Referring first to FIG. 1, a covering 20 for an architectural opening such as a door, window, archway or the like is illustrated in a fully extended position. The covering can be seen to include a head rail 22 that rotatably supports a roller 24 (FIG. 5A) that is reversibly driven by a control cord 26 in a conventional manner. The roller supports a flexible fabric material 28 which for illustrative purposes is shown as being comprised of a pair of face sheets 30 of material such as sheer interconnected at vertically spaced locations by horizontally disposed translucent flexible vanes 32. Other fabric or fabric-like materials could be used in lieu of the material illustrated as will be appreciated with the description that follows. The bottom edge of the fabric material supports a rigid bottom rail 34. A fabric covering of the type illustrated is described in detail in applicant's U.S. Pat. No. 5,313,999, the disclosure of which is hereby incorporated by reference. As can also be seen in FIG. 1, at the location where the head rail is broken away, a skew adjustment device 36 in accordance with the present invention is incorporated into the head rail and the device and its operation will be described hereafter.

The covering 20 shown in FIG. 1 is shown in a front elevation in FIG. 2. As will be appreciated, the bottom rail 34 is disposed horizontally and in a parallel relationship with the head rail 22 as is desired for aesthetics. In FIG. 3, however, the covering is shown partially retracted and it can be seen the bottom rail forms an acute angle with horizontal with this position of the covering being referred to in the industry as skewed. In other words, as the fabric material is being wrapped around the roller 24, the right edge is wrapping more rapidly or more tightly than the left edge causing the bottom rail to skew or tilt as illustrated. Of course, such a skew is undesirable from an aesthetic standpoint, and in fact, when the covering is fully retracted as shown in FIG. 4, the bottom rail is clearly no longer parallel with the head rail as it was when the covering was fully extended in FIG. 2. It should also be noted in FIGS. 2-4 that the skew adjustment device 36 which is shown in dashed lines, as it is hidden within the head rail, is longitudinally centered within the horizontal head rail.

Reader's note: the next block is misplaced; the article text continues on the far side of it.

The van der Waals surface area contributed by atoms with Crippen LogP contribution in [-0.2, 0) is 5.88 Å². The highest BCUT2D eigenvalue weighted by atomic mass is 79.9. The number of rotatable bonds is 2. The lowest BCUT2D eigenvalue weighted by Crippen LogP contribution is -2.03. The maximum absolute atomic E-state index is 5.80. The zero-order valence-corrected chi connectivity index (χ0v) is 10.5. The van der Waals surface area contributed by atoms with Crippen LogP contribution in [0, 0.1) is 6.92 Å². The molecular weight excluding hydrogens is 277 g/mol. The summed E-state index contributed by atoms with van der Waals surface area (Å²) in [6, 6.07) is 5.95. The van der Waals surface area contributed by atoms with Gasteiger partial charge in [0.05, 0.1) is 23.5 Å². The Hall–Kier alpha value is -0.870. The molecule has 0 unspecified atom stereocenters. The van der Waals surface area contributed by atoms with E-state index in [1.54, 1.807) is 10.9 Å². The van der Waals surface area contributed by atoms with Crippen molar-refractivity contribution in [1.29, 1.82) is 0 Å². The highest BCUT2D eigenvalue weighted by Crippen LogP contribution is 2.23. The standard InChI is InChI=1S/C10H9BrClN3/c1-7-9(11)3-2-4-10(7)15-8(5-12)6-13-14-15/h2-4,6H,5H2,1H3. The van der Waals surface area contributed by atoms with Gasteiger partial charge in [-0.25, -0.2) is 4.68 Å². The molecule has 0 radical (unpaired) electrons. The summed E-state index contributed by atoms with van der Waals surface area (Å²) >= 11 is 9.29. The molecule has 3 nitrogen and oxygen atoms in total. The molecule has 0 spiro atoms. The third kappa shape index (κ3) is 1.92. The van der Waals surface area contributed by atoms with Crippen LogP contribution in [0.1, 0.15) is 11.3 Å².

As will be more clearly appreciated with the description that follows, the skew adjustment device 36 is slidably disposed within the head rail 22 and can be releasably fixed at any position along the horizontal length of the head rail. The skew adjustment device is a frictional device that slidably engages and compresses the fabric material 28 as it is being wrapped onto the roller or unwrapped from the roller 24. The frictional engagement with the fabric material provides drag and compression at a preselected position along the horizontal length of the roller so that the rate at which the fabric wraps about the roller at the location of engagement and the tightness of the wrap can be controlled thereby controlling skew.

With reference to FIGS. 5-7, FIG. 5 shows the covering 20 fully extended and of course the bottom rail 34 is horizontal and parallel with the head rail 22. The skew adjustment device 36 is positioned to the right of center so as to correct the skew illustrated in FIGS. 2-4. In FIG. 6, the covering has been partially retracted and due to the affect of the skew adjustment device on the fabric material 28 being wrapped about the roller, the bottom rail remains horizontal and parallel with the head rail as desired. FIG. 7 shows the covering fully retracted and as will be appreciated, the bottom rail is flush and parallel with the head rail as desired.